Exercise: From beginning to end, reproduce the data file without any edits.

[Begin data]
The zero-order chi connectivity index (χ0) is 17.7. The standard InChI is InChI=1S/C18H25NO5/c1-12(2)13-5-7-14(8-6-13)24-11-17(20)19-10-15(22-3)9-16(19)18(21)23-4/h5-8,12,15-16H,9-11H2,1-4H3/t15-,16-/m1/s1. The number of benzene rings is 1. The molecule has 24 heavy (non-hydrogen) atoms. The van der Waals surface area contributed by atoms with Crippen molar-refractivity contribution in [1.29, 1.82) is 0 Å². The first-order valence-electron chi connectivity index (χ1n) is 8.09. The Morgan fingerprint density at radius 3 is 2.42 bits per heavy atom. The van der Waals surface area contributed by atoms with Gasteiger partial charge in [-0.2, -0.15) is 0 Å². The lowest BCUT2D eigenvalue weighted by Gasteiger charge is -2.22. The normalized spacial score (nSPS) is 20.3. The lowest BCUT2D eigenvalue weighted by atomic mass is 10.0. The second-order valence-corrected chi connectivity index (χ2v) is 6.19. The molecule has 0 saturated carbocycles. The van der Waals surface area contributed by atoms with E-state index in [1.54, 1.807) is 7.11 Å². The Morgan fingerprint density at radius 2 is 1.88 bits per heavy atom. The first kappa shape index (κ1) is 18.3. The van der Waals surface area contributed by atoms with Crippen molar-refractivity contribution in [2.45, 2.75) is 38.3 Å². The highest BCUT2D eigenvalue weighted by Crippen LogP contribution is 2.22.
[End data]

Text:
The zero-order chi connectivity index (χ0) is 17.7. The standard InChI is InChI=1S/C18H25NO5/c1-12(2)13-5-7-14(8-6-13)24-11-17(20)19-10-15(22-3)9-16(19)18(21)23-4/h5-8,12,15-16H,9-11H2,1-4H3/t15-,16-/m1/s1. The number of benzene rings is 1. The molecule has 24 heavy (non-hydrogen) atoms. The van der Waals surface area contributed by atoms with Crippen molar-refractivity contribution in [1.29, 1.82) is 0 Å². The first-order valence-electron chi connectivity index (χ1n) is 8.09. The Morgan fingerprint density at radius 3 is 2.42 bits per heavy atom. The van der Waals surface area contributed by atoms with Gasteiger partial charge in [-0.2, -0.15) is 0 Å². The lowest BCUT2D eigenvalue weighted by Gasteiger charge is -2.22. The normalized spacial score (nSPS) is 20.3. The lowest BCUT2D eigenvalue weighted by atomic mass is 10.0. The second-order valence-corrected chi connectivity index (χ2v) is 6.19. The molecule has 0 saturated carbocycles. The van der Waals surface area contributed by atoms with E-state index in [1.54, 1.807) is 7.11 Å². The Morgan fingerprint density at radius 2 is 1.88 bits per heavy atom. The first kappa shape index (κ1) is 18.3. The van der Waals surface area contributed by atoms with Crippen molar-refractivity contribution in [2.45, 2.75) is 38.3 Å². The highest BCUT2D eigenvalue weighted by Crippen LogP contribution is 2.22.